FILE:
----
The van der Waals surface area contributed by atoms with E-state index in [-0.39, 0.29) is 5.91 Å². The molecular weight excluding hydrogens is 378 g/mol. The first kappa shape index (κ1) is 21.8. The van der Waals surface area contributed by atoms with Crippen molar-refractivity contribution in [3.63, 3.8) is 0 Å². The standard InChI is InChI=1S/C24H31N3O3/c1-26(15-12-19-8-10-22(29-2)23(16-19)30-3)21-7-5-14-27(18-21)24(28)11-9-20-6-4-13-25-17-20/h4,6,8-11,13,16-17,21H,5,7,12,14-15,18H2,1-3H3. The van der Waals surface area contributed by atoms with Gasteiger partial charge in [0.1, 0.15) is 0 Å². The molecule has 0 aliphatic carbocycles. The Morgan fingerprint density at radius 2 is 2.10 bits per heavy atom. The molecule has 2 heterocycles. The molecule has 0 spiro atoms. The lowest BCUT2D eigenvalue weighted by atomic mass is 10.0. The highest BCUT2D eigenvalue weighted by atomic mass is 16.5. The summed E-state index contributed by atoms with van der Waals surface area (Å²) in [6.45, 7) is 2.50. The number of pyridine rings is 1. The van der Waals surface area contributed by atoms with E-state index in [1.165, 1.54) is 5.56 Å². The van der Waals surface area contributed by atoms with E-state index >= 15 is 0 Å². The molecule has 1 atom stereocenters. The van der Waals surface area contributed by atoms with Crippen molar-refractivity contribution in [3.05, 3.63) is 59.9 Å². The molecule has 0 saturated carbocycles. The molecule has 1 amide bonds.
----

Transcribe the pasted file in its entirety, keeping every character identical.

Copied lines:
The van der Waals surface area contributed by atoms with E-state index in [-0.39, 0.29) is 5.91 Å². The molecular weight excluding hydrogens is 378 g/mol. The first kappa shape index (κ1) is 21.8. The van der Waals surface area contributed by atoms with Crippen molar-refractivity contribution in [3.63, 3.8) is 0 Å². The standard InChI is InChI=1S/C24H31N3O3/c1-26(15-12-19-8-10-22(29-2)23(16-19)30-3)21-7-5-14-27(18-21)24(28)11-9-20-6-4-13-25-17-20/h4,6,8-11,13,16-17,21H,5,7,12,14-15,18H2,1-3H3. The van der Waals surface area contributed by atoms with Gasteiger partial charge in [0.1, 0.15) is 0 Å². The molecule has 0 aliphatic carbocycles. The Morgan fingerprint density at radius 2 is 2.10 bits per heavy atom. The molecule has 2 heterocycles. The molecule has 0 spiro atoms. The lowest BCUT2D eigenvalue weighted by atomic mass is 10.0. The highest BCUT2D eigenvalue weighted by atomic mass is 16.5. The summed E-state index contributed by atoms with van der Waals surface area (Å²) in [6.45, 7) is 2.50. The number of pyridine rings is 1. The van der Waals surface area contributed by atoms with E-state index in [1.165, 1.54) is 5.56 Å². The van der Waals surface area contributed by atoms with E-state index >= 15 is 0 Å². The molecule has 1 atom stereocenters. The van der Waals surface area contributed by atoms with Crippen molar-refractivity contribution in [3.05, 3.63) is 59.9 Å². The molecule has 0 saturated carbocycles. The molecule has 1 amide bonds.